The Travel Blog That Wasn’t – Australia part 8 (July-early August 2011)

I got back to Sydney from my 6-week return to Canada exhausted but refreshed.  I had missed Sydney and it was nice to be back — and the 6 weeks of summer were a nice way to avoid Sydney’s chilly winter.  I was also headed into my busiest time of year for work, which left very little time to do the remaining handful of sightseeing I had planned.

In the first week back I ticked a few other Sydney sights off my list.  I finally made it back to Sydney Tower (I had gone up in 2009 but for some reason never made a return trip!), and went to the overpriced Sydney Aquarium, which was nice but I’m glad there was a combo discount with the Tower!

State Street

I ended up making a full day of it and spent the rest of the afternoon exploring the controversial Barangaroo site.  It’s a large portland / industrial area that’s being redeveloped into parkland, including de-claiming some of the land and going back to a more ‘natural’ foreshore.  Strangely, despite my penchant for parkland, I was a little disappointed it wasn’t being developed, as it’s a massive tract of land right in the middle of the CBD, and developing it for residential could go a long way to making the city more affordable.  But anyways, I’m sure the park will end up being very nice for the people who can afford to live near it.

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I also decided to take a Monday off to get out to Newcastle, one of the furthest cities accessible on the CityRail network.  I didn’t have a whole lot of time there (sunsets were still relatively early, given it was mid-July), but it’s a nice combination of “tourist seaside town” and “industrial port” that, somehow, works for it.  Its CBD wasn’t doing so well though — plenty of vacant shops, likely affected by the decline in tourism caused by the GFC.  I spent the whole day just wandering around, having a delicious lunch in a seaside restaurant, and watching the surfers on the beaches.  It was pleasant – a nice place to stop in for a while.  And I still got home in time for Q and A!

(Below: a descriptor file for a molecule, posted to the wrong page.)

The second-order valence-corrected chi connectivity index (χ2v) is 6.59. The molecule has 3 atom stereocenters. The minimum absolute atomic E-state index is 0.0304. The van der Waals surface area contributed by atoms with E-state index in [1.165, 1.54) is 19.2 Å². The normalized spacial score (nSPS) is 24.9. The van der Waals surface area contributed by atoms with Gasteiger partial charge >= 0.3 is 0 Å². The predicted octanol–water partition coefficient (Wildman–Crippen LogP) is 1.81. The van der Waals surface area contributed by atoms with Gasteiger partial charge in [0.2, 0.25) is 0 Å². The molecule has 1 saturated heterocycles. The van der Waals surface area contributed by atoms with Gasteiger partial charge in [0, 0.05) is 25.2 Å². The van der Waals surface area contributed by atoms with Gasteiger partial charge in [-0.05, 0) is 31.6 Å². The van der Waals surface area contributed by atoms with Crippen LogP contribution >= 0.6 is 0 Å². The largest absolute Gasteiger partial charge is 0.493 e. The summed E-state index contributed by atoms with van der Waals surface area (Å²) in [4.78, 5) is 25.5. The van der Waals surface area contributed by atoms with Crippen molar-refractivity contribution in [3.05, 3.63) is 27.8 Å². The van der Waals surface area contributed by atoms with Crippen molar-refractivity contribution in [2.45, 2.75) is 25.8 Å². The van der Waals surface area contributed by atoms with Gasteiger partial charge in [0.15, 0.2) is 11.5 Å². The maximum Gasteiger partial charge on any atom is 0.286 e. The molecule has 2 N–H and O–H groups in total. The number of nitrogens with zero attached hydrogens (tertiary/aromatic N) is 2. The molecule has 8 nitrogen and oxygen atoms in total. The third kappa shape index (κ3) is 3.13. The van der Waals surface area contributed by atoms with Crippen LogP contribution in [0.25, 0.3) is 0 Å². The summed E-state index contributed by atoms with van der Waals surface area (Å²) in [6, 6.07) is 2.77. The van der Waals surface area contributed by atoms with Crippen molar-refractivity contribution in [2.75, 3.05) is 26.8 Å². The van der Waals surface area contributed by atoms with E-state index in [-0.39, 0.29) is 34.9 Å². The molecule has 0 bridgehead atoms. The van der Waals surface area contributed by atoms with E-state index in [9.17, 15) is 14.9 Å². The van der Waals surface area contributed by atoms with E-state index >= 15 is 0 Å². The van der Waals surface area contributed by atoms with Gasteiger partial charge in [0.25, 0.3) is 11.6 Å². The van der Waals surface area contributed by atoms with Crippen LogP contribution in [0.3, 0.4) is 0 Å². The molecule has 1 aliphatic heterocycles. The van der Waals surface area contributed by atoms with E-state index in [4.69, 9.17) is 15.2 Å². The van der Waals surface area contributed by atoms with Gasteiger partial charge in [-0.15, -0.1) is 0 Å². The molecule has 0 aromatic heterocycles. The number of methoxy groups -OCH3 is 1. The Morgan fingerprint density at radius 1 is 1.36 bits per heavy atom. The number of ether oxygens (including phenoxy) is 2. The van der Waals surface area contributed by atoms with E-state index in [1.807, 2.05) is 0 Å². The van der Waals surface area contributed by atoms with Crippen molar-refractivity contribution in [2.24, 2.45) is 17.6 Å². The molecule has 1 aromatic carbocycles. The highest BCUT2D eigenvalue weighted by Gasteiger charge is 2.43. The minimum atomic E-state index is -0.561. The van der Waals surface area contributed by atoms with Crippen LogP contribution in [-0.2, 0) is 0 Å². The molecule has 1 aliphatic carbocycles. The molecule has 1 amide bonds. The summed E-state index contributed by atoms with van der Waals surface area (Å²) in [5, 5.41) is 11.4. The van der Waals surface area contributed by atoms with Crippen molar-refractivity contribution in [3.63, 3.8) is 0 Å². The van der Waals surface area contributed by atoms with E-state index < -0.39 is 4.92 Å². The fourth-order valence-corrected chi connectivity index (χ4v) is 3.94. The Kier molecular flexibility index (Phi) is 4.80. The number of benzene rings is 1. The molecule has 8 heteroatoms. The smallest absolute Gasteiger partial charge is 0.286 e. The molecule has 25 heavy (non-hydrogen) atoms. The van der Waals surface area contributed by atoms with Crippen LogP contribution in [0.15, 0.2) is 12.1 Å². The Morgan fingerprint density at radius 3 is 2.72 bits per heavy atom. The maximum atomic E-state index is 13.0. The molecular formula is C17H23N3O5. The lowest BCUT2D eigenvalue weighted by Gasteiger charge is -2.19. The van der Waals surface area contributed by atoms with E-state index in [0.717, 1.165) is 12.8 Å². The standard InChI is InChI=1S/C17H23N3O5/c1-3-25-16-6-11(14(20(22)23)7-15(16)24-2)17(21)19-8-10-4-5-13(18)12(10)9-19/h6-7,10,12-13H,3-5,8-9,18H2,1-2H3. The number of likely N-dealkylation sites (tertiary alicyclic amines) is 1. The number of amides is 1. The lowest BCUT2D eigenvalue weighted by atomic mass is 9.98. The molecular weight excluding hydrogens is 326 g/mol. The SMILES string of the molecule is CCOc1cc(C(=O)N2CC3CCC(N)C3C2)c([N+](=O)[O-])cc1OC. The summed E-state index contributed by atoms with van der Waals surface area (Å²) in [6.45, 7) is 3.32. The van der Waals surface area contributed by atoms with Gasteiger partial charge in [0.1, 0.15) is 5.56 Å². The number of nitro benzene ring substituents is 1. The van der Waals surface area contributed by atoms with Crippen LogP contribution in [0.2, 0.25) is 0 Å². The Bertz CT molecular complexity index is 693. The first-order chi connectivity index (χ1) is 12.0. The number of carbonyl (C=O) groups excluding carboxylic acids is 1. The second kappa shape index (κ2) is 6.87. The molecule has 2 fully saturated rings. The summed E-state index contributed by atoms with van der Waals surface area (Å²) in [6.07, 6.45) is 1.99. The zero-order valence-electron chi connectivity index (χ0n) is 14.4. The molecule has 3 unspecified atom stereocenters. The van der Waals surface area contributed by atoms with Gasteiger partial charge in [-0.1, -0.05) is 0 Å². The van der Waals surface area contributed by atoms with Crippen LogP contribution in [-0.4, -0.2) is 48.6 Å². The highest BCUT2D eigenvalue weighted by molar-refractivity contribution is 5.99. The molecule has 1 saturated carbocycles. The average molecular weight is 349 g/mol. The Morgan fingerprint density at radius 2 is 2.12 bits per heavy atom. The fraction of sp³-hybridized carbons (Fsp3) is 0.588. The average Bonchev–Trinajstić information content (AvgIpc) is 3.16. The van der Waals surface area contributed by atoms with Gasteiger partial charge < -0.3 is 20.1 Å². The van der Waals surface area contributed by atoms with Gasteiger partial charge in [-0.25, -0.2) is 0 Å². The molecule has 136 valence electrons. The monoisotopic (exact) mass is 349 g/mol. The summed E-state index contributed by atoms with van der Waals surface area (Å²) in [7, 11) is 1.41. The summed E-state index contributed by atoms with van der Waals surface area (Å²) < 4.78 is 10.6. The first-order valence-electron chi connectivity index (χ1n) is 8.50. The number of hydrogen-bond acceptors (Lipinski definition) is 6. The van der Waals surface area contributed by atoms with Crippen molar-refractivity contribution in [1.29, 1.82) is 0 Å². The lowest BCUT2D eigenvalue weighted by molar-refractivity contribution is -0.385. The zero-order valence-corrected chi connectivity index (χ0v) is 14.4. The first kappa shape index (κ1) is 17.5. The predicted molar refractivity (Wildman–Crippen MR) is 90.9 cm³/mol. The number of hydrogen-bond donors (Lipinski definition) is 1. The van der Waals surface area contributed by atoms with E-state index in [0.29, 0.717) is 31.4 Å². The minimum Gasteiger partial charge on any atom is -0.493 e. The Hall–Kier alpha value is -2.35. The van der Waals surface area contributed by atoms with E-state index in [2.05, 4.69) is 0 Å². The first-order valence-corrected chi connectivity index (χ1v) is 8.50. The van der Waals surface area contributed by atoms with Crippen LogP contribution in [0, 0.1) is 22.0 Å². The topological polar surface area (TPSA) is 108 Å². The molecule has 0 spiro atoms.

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The next weekend the Canadian Australian Club had arranged for us to all go to the Sydney Winter Festival.  The Festival sets up a small and oddly-shaped outdoor ice rink in front of St. Mary’s Cathedral.  We all rented skates (which were bright orange and came with ski-boot-style buckles rather than laces) and went skating, which was both awkward and hilarious — being a country that has very little winter has left Sydneysiders as being primarily beginners when it comes to skating.  And despite being in the depths of Winter, it was still quite warm — puddles were forming at one end of the rink.  It was a fun day though, and I got to meet one of the founders of the club, who had moved to Sydney many decades ago from Canada and married an Australian. She had such wonderful stories!

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I took another Monday off and this time headed to the Jervis Bay Territory.  Jervis Bay is Australia’s little-known “third” mainland territory. It’s governed by the ACT, and virtually everyone who lives there is in the navy.  It was designed as a way for the Commonwealth (that is, federal) government to have naval access in case of a war or some sort of internal dispute (the Australian Navy, of course, has plenty of bases located within the boundaries of the other states and territories as well).  It was also almost the site of a nuclear power station — which thankfully was stopped.  What’s there now, besides the small off-limits navy base, is a majestic national park.  It’s small, but oh so beautiful.  And basically only accessible by car.

Which meant hiring (Canadian translation: renting) a car for the day.  Which was terrifying, since not only had I never driven in Sydney before, I’d never driven on the left side of the road!  And everything was backwards in the car — I kept turning on the windshield wipers when I wanted to use my turn signal!  The first couple of hours (it’s about a three-hour drive from Sydney) were terrifying, and I eventually relaxed enough to feel comfortable turning on the radio.  The worst part was driving in Sydney: I first had to pull out of the smallest rental car garage I’ve ever been in, which was followed by having to cross three lanes of traffic and make two quick right turns (this was actually the only way to do it), and then find my way onto the motorway.  Once I got on there it was mostly okay (except for the occasional aggressive driver), but I’m so thankful I had a good GPS from Avis!